A life devoted to her region


WELL-LOVED Clarence Valley councillor Joy Mathews has lost her battle with cancer.

The 61-year-old died at the family's home at Maclean yesterday between 6 and 7am.

Her husband, Dr Robin Mathews, said Joy died peacefully in the company of immediate family members.

Her death marks the end of a protracted battle with a brain tumour, first diagnosed in December 2003.

Since that fateful day Joy has been in and out of the public spotlight as someone who continued to actively pursue her passion for family, community and the environment while facing imminent death.

On March 18 this year Joy announced publicly her brain tumour had grown.

Despite this, her spirit remained high, voice upbeat and presence at council meetings colourful.

Dr Mathews said yesterday that only two weeks ago Joy was pushing for a family getaway.

"We ended up at the Bright Side of Life, which is an amazing place behind Murwillumbah," Dr Mathews said.

"We had a couple of days there and on the morning we were due to leave, she said she wanted her family called, but it was explained to her ... that her constitution wouldn't let her go that quickly.

"But it was after that she went down hill."

Wendy Rose described her best friend as a good listener, great communicator and someone who cared for everyone in the community.

Nearly every Friday night Joy and Wendy would make a point of catching up. The women enjoyed a lasting friendship spanning 22 years.

"She was a generous person who was caring with her family, friends and the community," Mrs Rose said.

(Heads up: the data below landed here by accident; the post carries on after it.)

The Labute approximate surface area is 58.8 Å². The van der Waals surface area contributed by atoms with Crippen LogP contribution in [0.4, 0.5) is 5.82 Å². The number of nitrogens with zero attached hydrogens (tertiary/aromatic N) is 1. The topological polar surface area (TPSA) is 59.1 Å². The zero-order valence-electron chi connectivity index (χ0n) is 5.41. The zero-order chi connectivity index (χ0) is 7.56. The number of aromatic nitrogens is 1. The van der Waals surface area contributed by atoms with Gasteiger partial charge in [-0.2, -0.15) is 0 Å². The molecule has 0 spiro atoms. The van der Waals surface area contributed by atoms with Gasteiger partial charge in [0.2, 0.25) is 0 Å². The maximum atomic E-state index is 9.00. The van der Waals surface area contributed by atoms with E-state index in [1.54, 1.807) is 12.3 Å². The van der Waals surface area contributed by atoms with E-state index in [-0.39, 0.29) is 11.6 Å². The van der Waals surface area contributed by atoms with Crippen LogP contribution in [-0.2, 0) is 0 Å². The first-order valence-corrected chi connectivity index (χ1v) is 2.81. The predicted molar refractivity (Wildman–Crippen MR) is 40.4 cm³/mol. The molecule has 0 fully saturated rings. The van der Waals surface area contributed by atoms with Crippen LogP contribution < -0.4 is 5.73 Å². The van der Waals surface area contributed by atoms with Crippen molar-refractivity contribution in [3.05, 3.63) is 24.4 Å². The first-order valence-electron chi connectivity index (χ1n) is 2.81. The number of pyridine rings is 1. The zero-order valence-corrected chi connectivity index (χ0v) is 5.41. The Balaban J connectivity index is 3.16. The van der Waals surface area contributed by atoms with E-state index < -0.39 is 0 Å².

Clarence Valley Council mayor Ian Tiley said he had the distinction of serving the longest of all the councillors with Joy.

"Joy's untimely passing is a tragic loss and our thoughts and prayers go to her husband Robin, her son Angus, her daughter Sally and her many family and close friends."

"Joy was passionately committed to her public role as a councillor, to her environment and to her community. She really made a difference and will be sadly missed."

Clarence Valley Council general manager Stuart McPherson said a by-election would be held in the next three months to fill the position left vacant by Joy.

Throughout her 15 years in local government Joy was a redoubtable community campaigner.

For her efforts she topped public polls three times in elections for the former Maclean shire council and was the council's first female mayor.

Without doubt Joy's death will rekindle a host of happy memories for family and friends and leave a hole in the heart of many in the Clarence community.

Joy leaves behind her husband Robin, her brother Angus Carruthers, children Sally and Angus and their partners Brian Hawkins and Susan Challenger.

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